Why is it that some students can cope with adversity while others react with ferocity? Bouncing back from challenging situations and adapting to changes is resilience.
Here are some of the ways that Big Fish Tutors try to cultivate resilience in their students.
Building Positive Relationships with Students
A good tutor-student relationship involves nurturing the positive characteristics of students like empathy, compassion, forgiveness, and optimism. A great way to build a positive relationship is to teach by example. Tutors should exercise the same qualities that they want to see in their students so that students can learn by watching them.
Students can better use these qualities in their lives when they feel seen, understood, and valued by their tutors. This happens when educators are attuned to what the child needs and are ready to give them academic and emotional support.
Research studies have suggested that factors like effective instructions, teacher autonomy, and passion can increase student engagement. This can lead to better performance from students.
Promote Discussions About Human Resilience
A great way to promote discussions on human resilience is through a focus on historical or literary characters. For young students, reading a book about heroic deeds can foster an environment to talk about resilience.
For example, after they have read a book, you can ask them questions like who the hero of the story was, what qualities they possessed, what choices they had to make, and what did the hero learn. Tutors can then ask students how they can use the same strengths as the hero to overcome obstacles in their personal lives.
Beyond books, you can discuss the real lives of political activists, scientists, and inventors, and ask the students what they achieved through resilience, what setbacks they had to endure and how they overcame them to reach their goals. This can help students reflect on their strengths.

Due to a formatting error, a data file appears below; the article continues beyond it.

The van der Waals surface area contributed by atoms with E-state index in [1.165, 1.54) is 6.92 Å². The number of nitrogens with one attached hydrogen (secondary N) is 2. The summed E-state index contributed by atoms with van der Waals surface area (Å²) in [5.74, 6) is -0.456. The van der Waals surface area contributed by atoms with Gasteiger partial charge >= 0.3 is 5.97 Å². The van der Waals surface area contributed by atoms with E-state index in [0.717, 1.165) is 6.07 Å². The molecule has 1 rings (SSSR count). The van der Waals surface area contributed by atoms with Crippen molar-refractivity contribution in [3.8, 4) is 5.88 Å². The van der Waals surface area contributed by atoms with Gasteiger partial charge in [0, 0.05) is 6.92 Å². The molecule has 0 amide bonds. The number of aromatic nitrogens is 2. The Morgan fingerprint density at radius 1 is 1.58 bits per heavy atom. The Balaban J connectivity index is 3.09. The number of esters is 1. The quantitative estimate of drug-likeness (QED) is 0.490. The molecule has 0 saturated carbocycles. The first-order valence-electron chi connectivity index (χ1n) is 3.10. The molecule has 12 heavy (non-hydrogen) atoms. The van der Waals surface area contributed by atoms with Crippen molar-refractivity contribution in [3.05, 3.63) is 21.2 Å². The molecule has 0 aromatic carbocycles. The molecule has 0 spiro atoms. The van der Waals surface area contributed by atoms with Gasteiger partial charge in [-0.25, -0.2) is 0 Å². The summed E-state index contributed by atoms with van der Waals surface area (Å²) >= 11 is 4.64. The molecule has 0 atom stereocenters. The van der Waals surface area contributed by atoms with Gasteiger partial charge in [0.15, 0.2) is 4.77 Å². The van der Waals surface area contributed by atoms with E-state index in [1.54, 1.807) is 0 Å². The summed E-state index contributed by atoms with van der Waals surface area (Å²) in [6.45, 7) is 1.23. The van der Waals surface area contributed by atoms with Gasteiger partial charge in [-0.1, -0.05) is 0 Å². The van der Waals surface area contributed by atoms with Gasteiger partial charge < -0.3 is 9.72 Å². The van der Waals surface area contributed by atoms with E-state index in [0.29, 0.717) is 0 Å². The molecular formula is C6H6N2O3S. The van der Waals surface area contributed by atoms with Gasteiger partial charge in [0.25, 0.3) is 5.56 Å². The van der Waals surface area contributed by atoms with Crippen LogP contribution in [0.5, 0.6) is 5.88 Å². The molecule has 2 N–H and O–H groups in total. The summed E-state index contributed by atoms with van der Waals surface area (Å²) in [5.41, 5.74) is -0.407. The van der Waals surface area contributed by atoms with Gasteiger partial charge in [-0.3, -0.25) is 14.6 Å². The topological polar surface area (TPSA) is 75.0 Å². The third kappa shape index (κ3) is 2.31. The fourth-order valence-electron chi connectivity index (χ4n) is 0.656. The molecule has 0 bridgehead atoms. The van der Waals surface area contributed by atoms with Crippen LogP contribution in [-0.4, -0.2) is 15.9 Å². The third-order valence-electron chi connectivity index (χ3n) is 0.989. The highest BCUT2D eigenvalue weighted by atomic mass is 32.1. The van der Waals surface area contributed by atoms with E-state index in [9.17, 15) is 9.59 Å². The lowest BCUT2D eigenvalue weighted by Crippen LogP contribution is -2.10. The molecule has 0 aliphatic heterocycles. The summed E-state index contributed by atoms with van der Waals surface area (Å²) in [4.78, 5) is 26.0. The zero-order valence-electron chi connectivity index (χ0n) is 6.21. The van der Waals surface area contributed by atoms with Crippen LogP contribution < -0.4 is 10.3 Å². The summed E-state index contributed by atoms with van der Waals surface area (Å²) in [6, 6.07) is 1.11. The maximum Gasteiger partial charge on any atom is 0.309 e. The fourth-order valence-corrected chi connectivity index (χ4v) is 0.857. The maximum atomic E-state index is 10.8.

Students have diverse personalities and hence, have different strengths. Some students may not be aware of the strengths they possess while others may be too shy to talk about them. A student who may be struggling at science may be a prodigy when it comes to art. A student who may be quick of temper may also be the one who is the most empathetic in the class. A tutor needs to find these strengths in the student and cultivate them in a way that they counterbalance a student’s weaknesses, thus helping students prepare themselves for the time when something doesn’t go their way.
Encourage Learning from Failure
Parents often set very high expectations of their children, and when their children fail to deliver, they often react with disappointment and anger, creating a low sense of self-worth in the children. In class, tutors can let their students know that failure is a part of life and is very important if one wants to become a resilient person.
Tutors should establish a classroom culture which welcomes mistakes and failures and treats them as a valuable part of learning. They should cultivate an environment where all students are praised for their effort and perseverance, not only those who get high grades. Above all, they should also educate parents to support their children through their failures.
Resilient students are better able to cope with grief and disappointment, learn from their mistakes, and accept changes in life. As tutors, there is a lot that we can do whilst working with parents to build resilience in students that will result in better performance academically, emotionally, and socially.